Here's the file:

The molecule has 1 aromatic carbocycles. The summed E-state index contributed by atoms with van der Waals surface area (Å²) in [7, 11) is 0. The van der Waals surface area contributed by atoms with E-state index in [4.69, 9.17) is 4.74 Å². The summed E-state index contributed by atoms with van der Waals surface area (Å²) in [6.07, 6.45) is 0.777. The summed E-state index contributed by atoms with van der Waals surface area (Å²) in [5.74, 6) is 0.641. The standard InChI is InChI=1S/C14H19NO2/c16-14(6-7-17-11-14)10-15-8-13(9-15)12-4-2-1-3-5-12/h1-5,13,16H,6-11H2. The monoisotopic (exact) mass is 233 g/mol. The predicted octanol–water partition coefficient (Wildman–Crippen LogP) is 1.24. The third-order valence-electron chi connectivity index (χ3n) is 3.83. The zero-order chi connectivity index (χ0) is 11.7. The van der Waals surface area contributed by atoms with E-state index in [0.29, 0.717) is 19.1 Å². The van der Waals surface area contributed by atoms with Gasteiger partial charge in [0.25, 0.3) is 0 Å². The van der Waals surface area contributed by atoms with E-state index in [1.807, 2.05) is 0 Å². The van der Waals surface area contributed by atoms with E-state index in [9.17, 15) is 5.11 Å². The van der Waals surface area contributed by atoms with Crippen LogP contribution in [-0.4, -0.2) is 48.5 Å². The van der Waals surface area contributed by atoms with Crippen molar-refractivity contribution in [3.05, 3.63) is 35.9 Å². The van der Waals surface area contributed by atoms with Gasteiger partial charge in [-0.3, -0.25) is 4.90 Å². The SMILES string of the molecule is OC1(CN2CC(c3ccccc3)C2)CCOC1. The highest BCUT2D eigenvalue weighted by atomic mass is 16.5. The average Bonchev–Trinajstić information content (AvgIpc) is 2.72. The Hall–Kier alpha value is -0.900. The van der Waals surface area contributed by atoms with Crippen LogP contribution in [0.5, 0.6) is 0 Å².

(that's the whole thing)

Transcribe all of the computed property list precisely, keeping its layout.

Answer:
The molecule has 1 aromatic carbocycles. The summed E-state index contributed by atoms with van der Waals surface area (Å²) in [7, 11) is 0. The van der Waals surface area contributed by atoms with E-state index in [4.69, 9.17) is 4.74 Å². The summed E-state index contributed by atoms with van der Waals surface area (Å²) in [6.07, 6.45) is 0.777. The summed E-state index contributed by atoms with van der Waals surface area (Å²) in [5.74, 6) is 0.641. The standard InChI is InChI=1S/C14H19NO2/c16-14(6-7-17-11-14)10-15-8-13(9-15)12-4-2-1-3-5-12/h1-5,13,16H,6-11H2. The monoisotopic (exact) mass is 233 g/mol. The predicted octanol–water partition coefficient (Wildman–Crippen LogP) is 1.24. The third-order valence-electron chi connectivity index (χ3n) is 3.83. The zero-order chi connectivity index (χ0) is 11.7. The van der Waals surface area contributed by atoms with E-state index in [0.29, 0.717) is 19.1 Å². The van der Waals surface area contributed by atoms with Gasteiger partial charge in [0.25, 0.3) is 0 Å². The van der Waals surface area contributed by atoms with E-state index in [1.807, 2.05) is 0 Å². The van der Waals surface area contributed by atoms with E-state index in [9.17, 15) is 5.11 Å². The van der Waals surface area contributed by atoms with Crippen LogP contribution in [-0.4, -0.2) is 48.5 Å². The van der Waals surface area contributed by atoms with Crippen molar-refractivity contribution in [3.05, 3.63) is 35.9 Å². The van der Waals surface area contributed by atoms with Gasteiger partial charge in [-0.3, -0.25) is 4.90 Å². The SMILES string of the molecule is OC1(CN2CC(c3ccccc3)C2)CCOC1. The highest BCUT2D eigenvalue weighted by atomic mass is 16.5. The average Bonchev–Trinajstić information content (AvgIpc) is 2.72. The Hall–Kier alpha value is -0.900. The van der Waals surface area contributed by atoms with Crippen LogP contribution in [0.5, 0.6) is 0 Å².